Automation is a subject full of wild predictions, often a fact- and history- free wonderland. Some, like Kai-Fu Lee, formerly of Google China, predict the total replacement of knowledge work. Others don’t go this far, but buy into the mythologising of technology’s “magic”, divorced from the human labour, at all levels, that powers it. Yet automation and artificial intelligence (AI) is not about replacing the working class, but better exploiting it. Technology reshapes work and controls workers, augmenting exploitation[2] (and often not even increasing productivity, as Marxist economist Michael Roberts notes[3]). As a Data and Society report states, “automated and AI technologies tend to mask the human labor that allows them to be fully integrated into a social context while profoundly changing the conditions and quality of labor that is at stake” (p.115).

Jeff Bezos calls Amazon Mechanical Turk workers “artificial artificial intelligence”.[4] It is telling: the original Mechanical Turk, or Automaton chess player, was an eighteenth century hoax where a puppet designed to look like a machine supposedly played chess. A human chess master was hidden inside. The reality behind the hype is that “ghost work” – hidden from consumers and paid at a pittance in piece rates – is what powers AI. One company, Samasource, specifically targets slum dwellers for the mindless work of feeding information to machine learning algorithms. Its former CEO disgustingly justified the low wages by not wanting to “distort local labour markets” in Kenyan slums (p.118). Technology is made to seem like an autonomous agent operating apart from human intervention. This fetishisation of technology serves multiple purposes. It wows consumers and venture capitalists. It helps give corporations some distance from the negative impacts they cause. And it can make workers more fearful for their livelihoods.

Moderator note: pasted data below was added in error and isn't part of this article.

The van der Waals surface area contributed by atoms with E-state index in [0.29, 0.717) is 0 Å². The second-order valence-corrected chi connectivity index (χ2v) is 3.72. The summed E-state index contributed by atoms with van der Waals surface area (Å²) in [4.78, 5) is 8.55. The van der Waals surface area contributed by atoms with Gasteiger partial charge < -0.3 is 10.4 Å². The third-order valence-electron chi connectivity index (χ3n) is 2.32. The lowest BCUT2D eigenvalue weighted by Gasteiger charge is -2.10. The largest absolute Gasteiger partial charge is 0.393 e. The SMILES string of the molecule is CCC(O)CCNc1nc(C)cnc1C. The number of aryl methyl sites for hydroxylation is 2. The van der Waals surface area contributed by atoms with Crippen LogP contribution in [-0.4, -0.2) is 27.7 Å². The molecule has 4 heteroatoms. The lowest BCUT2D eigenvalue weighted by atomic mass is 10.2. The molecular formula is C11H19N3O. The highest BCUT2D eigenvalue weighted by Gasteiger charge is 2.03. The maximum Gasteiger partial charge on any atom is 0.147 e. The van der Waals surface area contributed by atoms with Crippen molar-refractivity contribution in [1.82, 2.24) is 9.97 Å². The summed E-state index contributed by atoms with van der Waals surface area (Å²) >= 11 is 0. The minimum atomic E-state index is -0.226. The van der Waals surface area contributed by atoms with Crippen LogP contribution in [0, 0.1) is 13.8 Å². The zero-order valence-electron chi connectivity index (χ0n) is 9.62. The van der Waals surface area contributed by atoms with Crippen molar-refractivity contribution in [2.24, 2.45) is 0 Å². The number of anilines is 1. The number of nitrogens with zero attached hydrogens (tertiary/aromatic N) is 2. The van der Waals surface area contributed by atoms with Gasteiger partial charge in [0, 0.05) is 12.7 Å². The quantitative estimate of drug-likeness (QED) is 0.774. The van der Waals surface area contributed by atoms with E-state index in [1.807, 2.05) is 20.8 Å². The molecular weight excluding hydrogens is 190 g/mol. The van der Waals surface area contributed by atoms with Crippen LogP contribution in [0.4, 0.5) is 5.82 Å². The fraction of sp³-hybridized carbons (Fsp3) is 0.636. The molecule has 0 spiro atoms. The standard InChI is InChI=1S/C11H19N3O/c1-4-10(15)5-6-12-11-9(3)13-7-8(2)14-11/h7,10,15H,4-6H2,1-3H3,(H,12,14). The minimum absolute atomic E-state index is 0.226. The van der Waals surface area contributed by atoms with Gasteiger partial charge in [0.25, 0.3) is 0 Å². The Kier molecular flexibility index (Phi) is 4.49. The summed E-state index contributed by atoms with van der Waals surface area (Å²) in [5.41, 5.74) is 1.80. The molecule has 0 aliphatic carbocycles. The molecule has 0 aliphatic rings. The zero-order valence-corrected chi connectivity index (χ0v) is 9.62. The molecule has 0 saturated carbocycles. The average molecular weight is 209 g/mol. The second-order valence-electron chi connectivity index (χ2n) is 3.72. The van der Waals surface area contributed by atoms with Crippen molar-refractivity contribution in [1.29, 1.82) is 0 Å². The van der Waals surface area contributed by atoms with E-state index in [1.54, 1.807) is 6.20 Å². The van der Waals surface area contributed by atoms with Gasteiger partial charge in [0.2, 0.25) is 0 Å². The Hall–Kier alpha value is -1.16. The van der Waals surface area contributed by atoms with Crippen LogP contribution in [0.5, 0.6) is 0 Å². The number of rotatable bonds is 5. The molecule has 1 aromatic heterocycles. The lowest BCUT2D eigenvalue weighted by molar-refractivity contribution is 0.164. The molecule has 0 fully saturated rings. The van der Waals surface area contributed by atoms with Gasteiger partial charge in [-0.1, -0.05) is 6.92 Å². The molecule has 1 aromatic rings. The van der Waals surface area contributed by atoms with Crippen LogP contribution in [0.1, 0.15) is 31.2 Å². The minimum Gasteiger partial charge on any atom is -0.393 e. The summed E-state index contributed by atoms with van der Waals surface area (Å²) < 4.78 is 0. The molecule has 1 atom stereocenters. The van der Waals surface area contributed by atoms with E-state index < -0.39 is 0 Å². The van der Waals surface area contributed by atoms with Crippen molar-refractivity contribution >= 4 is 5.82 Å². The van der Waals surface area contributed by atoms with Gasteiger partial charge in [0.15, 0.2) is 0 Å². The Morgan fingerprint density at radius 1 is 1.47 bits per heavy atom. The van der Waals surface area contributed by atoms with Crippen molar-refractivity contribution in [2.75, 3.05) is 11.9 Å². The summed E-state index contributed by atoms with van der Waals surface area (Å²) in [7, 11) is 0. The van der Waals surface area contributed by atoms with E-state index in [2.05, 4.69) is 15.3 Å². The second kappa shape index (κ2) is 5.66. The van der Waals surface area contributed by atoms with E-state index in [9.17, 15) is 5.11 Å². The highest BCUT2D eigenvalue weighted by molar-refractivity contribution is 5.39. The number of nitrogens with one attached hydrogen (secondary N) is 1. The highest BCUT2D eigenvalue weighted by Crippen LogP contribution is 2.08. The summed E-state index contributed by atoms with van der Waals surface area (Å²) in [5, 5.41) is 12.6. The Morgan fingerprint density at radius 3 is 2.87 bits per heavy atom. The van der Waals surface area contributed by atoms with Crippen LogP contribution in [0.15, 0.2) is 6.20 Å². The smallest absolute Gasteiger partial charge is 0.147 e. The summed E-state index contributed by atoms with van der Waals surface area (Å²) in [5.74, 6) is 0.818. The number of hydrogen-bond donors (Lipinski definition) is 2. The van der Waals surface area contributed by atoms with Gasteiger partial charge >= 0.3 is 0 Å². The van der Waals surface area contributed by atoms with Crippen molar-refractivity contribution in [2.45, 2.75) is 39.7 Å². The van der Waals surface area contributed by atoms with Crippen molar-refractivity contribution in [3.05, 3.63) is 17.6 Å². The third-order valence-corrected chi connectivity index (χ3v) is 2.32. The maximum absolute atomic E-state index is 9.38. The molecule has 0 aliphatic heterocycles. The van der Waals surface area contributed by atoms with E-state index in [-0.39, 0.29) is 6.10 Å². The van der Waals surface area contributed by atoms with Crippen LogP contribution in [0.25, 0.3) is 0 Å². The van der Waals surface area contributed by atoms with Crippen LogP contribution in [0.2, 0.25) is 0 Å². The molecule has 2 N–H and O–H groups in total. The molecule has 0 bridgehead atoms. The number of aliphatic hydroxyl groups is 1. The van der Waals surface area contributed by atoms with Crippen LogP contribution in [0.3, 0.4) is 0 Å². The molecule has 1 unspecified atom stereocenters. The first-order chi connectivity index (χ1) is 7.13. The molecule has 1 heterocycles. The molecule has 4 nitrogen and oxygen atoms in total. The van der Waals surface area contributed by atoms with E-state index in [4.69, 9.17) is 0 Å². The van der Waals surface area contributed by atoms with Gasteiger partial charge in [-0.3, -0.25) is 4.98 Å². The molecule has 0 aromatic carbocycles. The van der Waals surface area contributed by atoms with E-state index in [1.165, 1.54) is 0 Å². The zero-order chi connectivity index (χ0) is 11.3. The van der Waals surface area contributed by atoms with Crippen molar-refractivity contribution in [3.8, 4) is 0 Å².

Class struggle in a context of changing work arrangements and more technology at work is not new. Textile workers in England in the early 1800s had their lives transformed by new machines which massively increased productivity: “wages plummeted and hunger began to set in” (p.9). Under the name of a mythical “King Ludd” – hence, Luddites – they fought back: “At the height of their activity in Nottingham, from November 1811 to February 1812, disciplined bands of masked Luddites attacked and destroyed frames almost every night. Mill owners were terrified. Wages rose” (p.10). Spies, crackdowns, repression and executions crushed a movement that Eric Hobsbawm described as “collective bargaining by riot”. Today, the term Luddite is not connected with collective struggle, but rather, misleadingly, with technophobia. History, as Mueller observes, “has not been kind to the Luddites” (p.11).

The introduction of the “Taylor system” in a Massachusetts factory in 1911 sparked a walk-off. Today, workers in a hospital smash up robots meant to replace them with baseball bats, while Amazon workers fight back in workplaces where Dickensian conditions are enforced with cutting-edge technology and surveillance.